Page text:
Few institutions have had more of an impact both in the lives of individual students and in the national conversation about education than Simon’s Rock. Founded in 1966 by one extraordinary innovator, Elizabeth Blodgett Hall, and led since 1979 by another, Leon Botstein, Simon’s Rock has been the locus of a radical rethinking of higher education. In its early decades, it was the only institution of its kind: the idea of Early College was synonymous with Simon’s Rock, and Simon’s Rock with Early College. Today, the Simon’s Rock idea serves as the organizing principle for a nation-wide movement of public and private institutions providing higher education to younger scholars, and Bard College at Simon’s Rock is the founding site of the nationally recognized Bard Early College network.
As the Simon’s Rock idea has taken root beyond the Simon’s Rock campus, the recognition that many students can and should start college early has become less of a curiosity and more of an assumption in higher education. That’s not to say there’s any place like Simon’s Rock. There isn’t. It’s only to say that in defining a groundbreaking model, and in providing leadership and advocacy, we’ve successfully convened a context in which families are empowered to consider not only where to go to college, but when.
In 2001, when Simon’s Rock faculty and administrators collaborated with President Botstein to found the first Bard High School Early College in partnership with the New York City Department of Education, there were only a handful of early college entry options in the United States. Now there are hundreds. In 2016, “early college” was written into federal legislation for the first time, and the United States Department of Education, recognizing the possibilities of the early college model for raising standards and reducing costs, is piloting a new way of distributing Pell grants to support students in early entry and dual enrollment programs setting the stage for one of the largest expansions of opportunities for students pursuing higher education in decades.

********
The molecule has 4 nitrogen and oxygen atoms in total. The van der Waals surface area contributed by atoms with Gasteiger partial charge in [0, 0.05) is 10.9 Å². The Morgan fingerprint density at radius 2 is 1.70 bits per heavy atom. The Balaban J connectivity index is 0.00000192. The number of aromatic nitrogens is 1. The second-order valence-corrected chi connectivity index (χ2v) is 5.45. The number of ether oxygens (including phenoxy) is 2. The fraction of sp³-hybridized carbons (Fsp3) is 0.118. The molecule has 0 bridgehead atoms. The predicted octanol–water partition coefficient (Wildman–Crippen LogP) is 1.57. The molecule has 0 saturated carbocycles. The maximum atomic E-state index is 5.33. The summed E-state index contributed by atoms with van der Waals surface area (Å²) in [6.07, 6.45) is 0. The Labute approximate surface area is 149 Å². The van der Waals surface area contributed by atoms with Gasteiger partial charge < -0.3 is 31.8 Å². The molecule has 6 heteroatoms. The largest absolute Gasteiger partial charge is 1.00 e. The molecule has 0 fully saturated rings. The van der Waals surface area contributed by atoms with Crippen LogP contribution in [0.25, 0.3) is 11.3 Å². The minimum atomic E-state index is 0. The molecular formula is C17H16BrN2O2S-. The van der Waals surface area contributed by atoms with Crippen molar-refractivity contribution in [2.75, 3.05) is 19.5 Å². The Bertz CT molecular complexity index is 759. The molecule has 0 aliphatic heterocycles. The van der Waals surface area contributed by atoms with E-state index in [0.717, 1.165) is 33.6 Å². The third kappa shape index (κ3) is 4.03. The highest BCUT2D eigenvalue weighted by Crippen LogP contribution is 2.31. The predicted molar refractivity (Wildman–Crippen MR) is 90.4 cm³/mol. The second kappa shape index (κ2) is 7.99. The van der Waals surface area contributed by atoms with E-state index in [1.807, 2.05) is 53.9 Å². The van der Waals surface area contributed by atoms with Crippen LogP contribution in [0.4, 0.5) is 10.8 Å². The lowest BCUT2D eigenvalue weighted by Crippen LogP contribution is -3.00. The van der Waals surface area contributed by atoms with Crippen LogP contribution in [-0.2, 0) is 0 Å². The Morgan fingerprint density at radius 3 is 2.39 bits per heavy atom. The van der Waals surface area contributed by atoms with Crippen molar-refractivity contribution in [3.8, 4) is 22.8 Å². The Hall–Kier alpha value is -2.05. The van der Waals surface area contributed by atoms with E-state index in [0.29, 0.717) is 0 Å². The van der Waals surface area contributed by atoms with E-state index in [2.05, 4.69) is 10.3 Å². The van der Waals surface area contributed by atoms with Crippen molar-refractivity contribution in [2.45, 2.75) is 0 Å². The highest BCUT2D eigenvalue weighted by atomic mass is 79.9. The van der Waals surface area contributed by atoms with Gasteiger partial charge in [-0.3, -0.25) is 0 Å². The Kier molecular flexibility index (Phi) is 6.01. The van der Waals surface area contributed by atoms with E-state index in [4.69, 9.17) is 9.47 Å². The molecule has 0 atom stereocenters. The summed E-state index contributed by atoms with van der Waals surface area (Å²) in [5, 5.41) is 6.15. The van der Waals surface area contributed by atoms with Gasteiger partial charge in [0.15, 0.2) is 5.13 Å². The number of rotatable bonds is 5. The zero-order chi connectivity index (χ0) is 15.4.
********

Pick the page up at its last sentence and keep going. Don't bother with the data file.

The incredible growth of the early college movement is proportional and germane to a time when standardized testing, remote learning, and reductive means of evaluation define our public education system. In a moment of frustrating challenges and frustrated reform efforts, the Simon’s Rock idea has remained a beacon of the liberal arts and sciences and the unapologetic pursuit of knowledge.
“Simon’s Rock is a small place—from one perspective, the smallest point on an impossibly big map. But if you study that map, you’ll find its geography steadily and increasingly curving to our contours. In other words, the Rock is one hell of a glacial erratic.”-Ian Bickford,
Provost, Bard College at Simon's Rock